(c) Any member of the task force appointed under subdivision (1),

(2), (3), (4), (5) or (6) of subsection (b) of this section may be a member

of the General Assembly.

(d) All appointments to the task force shall be made no later than

thirty days after the effective date of this section. If an appointment is

not made by the expiration of said thirty-day period, the chairpersons,

vice-chairpersons and ranking members of the select committee of the

General Assembly having cognizance of matters relating to aging may

make the appointment. Any vacancy shall be filled by the appointing

authority.

(e) The speaker of the House of Representatives and the president

pro tempore of the Senate shall jointly with the Governor select the

chairpersons of the task force, from among the members of the task

force. Such chairpersons shall schedule the first meeting of the task force, which shall be held no later than sixty days after the effective

date of this section.

(f) The administrative staff of the select committee of the General

Assembly having cognizance of matters relating to aging shall serve as

administrative staff of the task force.

(g) Not later than February 15, 2006, the task force shall submit a

report on its findings and recommendations to the select committee of

the General Assembly having cognizance of matters relating to aging,

in accordance with the provisions of section 11-4a of the general

statutes. The task force shall terminate on the date that it submits such

report or January 1, 2007, whichever is earlier.

APPENDIX 2

Task Force Members

Representative Art Feltman (Co-chairman)

LOB - Room 3004

Hartford, CT 06106 -1591

Senator Edith Prague (Co-chairman)

LOB - Room 3800

Hartford, CT 06106 - 1591

Representative Alfred Adinolfi

LOB - Room 4083

Hartford, CT 06106 -1591

Senator Jonathan Harris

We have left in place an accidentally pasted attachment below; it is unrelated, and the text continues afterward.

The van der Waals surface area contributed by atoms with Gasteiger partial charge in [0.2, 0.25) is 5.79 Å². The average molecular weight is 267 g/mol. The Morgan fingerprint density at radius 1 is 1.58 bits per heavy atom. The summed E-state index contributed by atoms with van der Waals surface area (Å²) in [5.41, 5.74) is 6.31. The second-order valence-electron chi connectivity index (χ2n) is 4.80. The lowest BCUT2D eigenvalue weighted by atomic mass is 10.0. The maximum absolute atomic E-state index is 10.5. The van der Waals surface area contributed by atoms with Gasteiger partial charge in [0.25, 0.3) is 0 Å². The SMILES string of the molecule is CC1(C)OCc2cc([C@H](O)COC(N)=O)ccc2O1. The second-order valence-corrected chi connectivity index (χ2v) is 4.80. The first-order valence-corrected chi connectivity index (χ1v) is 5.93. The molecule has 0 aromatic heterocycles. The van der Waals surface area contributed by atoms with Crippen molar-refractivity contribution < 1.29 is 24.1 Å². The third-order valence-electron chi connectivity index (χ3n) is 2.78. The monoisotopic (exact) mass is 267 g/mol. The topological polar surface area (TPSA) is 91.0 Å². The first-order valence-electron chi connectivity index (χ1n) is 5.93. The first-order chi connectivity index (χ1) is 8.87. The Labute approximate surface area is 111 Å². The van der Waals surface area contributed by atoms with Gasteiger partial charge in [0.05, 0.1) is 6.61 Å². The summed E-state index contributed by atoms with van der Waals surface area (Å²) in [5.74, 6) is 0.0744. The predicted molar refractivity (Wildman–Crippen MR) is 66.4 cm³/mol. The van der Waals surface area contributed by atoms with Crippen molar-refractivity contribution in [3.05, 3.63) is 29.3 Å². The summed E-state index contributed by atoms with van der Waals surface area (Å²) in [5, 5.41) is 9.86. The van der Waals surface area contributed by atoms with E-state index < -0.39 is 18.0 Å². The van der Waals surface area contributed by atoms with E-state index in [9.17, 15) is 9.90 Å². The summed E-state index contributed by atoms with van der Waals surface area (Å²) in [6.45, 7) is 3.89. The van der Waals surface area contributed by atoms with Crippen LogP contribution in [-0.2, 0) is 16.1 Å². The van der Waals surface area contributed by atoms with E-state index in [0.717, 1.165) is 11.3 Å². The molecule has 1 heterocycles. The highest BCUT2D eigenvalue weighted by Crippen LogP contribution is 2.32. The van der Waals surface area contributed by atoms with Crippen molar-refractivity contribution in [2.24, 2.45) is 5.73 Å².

LOB - Room 2100

Hartford, CT 06106-1591

Senator Mary Ann Handley

LOB - Room 2000

Hartford, CT 06106-1591

Secretary Robert Genuario

Office of Policy and Management

450 Capitol Avenue

Hartford, CT 06106

Senator John Kissel

LOB - Room 2500

Hartford, CT 06106 -1591

Commissioner Patricia Wilson-Coker

Department of Social Services

25 Sigourney Street

Hartford, CT 06106

Commissioner Robert Galvin

Department of Public Health

410 Capitol Avenue

Hartford, CT 06106

Commissioner Thomas Kirk

Dept. of Mental Health & Addiction Services

410 Capitol Avenue,

P.O.Box 341431

Hartford, CT 06134

Commissioner Stephen Korta

Department of Transportation

2800 Berlin Turnpike

Newington, CT 06131-7546

Chief State's Attorney Christopher Morano

300 Corporate Place

Rocky Hill, CT 06067

Julia Evans Starr

Executive Director

Commission on Aging

210 Capitol Avenue - #508

Hartford, CT 06106

Ms. Kate McEvoy

Assistant Director

CT Assoc. of Area Agencies on Aging

138 Park Avenue

Hamden, CT 06517

Ms. Rose Fowler

Director

McSweeney Senior Center

110 Wall Street

Coventry, CT 06238

Ms. Dorothy Goldfarb

79 Belknap Road

West Hartford, CT 06117

Mr. Douglas Mackey

55 Woodbury Hill

Woodbury, CT 06798

Ms. Sandra Muller

45 Coles Road

Cromwell, CT 06416

Ms. Diane Stone

Director

Newington Senior Center

120 Cedar Street

Newington, CT 06111

Staff:

Gloria McKenna, Clerk,

Select Committee on Aging

 

APPENDIX 3

Task Force to Study the Reestablishment of the Department on Aging

OPM Report on Identified Options

January 31, 2006

Option A – Create Separate Access Agency

(Since the last Task Force meeting, research has revealed that federal law would prohibit a separate agency with responsibility for planning and coordination without assuming the responsibilities of the full State Unit on Aging. As a result Option A has been modified to comply with federal law and a new Option B has been added.)

Staff: 4 new positions

Estimated Annual Cost: $415,900

Responsibilities: Enhance access to elderly services including:

1. Establishing and staffing a toll free number to ensure access to a live person to answer questions;

2. Operating a comprehensive and up-to-date aging website with links to available services and other resources;

3. Designing and coordinating education and training, as well as providing technical assistance, for Senior Centers and Municipal agents; and